Monday, November 29, 2010

Tuesday Poem: Poem for a geography teacher by Anna Livesey

Poem for a geography teacher by Anna Livesey

Esker – the word like ‘whisper’,
saying of itself that it is the silence
left after water rubbed under ice,
after the molecules’ loose regard for each other,
their silky insinuation.

There is death in the world, you have noticed it;
sickness and worry travel close companions.
The ice moves slowly, plucking grit and rock,
cracking substrate, the pieces
picked up and dropped, picked up and dropped.

You can read more about Anna over at The Book Council.
There's a brief review of The Moonmen by Saradha Koirala.
You can buy The Moonmen over at Wheelers.
Thanks to Anna for the poem.

More Tuesday poems at Tuesday Poem.

Saturday, November 27, 2010

Landfall 220

Yeah! I have two new poems in Landfall 220, 'Google Earth' and 'Our Song' (a translation of Wulf and Eadwacer), the abrupt juxtaposition between old and new worlds is certainly a major element of my W.I.P. I'm in good company as the issue features poems by Nick Ascroft, Miro Bilbrough, Zarah Butcher McGunnigle, Bernard Cadogan, Landfall's new editor David Eggleton, Rhian Gallagher, Anna Jackson, Koenraad Kuiper, Brent Kininmont, F.S. Mika, Hannah Newport Watson, the consistently excellent Kerry Popplewell, Tom Weston, Keith Westwater and fiction by my beloved Latika Vasil and Pip Adams.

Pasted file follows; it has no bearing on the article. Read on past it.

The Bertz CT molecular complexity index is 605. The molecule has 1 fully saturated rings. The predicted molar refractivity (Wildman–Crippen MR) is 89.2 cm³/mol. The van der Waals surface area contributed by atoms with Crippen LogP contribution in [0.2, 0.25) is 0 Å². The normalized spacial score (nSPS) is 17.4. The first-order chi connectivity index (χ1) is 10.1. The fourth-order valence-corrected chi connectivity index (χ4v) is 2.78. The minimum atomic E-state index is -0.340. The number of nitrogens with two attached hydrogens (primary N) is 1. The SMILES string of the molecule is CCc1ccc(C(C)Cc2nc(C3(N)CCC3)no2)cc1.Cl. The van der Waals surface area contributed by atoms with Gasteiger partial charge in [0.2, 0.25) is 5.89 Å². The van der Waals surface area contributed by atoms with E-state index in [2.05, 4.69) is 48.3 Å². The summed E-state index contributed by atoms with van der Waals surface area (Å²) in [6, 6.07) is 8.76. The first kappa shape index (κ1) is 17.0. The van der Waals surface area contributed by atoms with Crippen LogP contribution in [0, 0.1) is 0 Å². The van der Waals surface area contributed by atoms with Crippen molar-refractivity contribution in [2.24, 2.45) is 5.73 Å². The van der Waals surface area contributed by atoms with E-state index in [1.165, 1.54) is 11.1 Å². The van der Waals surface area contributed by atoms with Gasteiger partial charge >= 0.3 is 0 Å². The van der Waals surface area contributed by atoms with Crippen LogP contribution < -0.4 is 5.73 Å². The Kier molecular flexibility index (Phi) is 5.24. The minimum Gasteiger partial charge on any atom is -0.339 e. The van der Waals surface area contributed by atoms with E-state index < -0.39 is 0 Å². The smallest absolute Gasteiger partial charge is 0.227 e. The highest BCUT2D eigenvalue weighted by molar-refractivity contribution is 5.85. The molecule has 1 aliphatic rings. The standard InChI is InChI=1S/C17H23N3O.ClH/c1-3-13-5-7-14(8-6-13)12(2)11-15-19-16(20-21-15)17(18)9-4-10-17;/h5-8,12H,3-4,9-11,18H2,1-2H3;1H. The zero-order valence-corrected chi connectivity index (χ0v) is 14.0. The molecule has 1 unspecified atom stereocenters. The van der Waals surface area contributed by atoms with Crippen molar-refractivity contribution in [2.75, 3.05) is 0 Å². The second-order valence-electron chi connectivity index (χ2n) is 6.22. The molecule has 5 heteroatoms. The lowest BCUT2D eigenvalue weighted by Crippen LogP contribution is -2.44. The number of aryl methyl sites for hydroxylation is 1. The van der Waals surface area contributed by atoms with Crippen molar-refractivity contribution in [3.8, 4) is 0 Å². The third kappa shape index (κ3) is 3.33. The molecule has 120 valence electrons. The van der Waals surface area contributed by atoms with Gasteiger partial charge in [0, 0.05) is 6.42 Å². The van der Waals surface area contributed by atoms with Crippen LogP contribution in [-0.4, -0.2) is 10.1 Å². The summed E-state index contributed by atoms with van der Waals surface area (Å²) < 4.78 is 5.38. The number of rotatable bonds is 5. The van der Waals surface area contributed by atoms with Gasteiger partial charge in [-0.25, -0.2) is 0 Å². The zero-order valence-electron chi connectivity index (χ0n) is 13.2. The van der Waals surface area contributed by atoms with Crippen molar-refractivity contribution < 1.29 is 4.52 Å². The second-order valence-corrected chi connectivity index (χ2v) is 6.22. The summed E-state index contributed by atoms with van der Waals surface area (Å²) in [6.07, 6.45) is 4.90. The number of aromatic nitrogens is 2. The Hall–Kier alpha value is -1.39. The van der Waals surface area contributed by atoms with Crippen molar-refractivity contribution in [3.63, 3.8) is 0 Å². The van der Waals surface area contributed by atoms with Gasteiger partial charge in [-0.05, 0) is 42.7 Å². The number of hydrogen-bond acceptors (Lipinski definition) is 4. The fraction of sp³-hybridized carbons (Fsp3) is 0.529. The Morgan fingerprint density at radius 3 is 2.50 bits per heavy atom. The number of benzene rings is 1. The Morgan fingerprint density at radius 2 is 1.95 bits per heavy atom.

Monday, November 22, 2010

Tuesday Poem: Mr. Philosophical by Scott Kendrick

Mr Philosophical

My Philosophical, that's what some call me.
For example, right, I once philosophised
With this guy till he had no teeth left, mate.

Get this pure reason critiqued, I told him,
Then - bang! Just like that, head-butted the prick.
A veritable meeting of the minds it was.

Scott Kendrick’s love of language and rhythm, and his keen wit and intelligence has led him to twice win the Wellington Poetry Slam. In 2001 he started the underground political satire newspaper The Babylon Express, which has developed it’s own small cult following.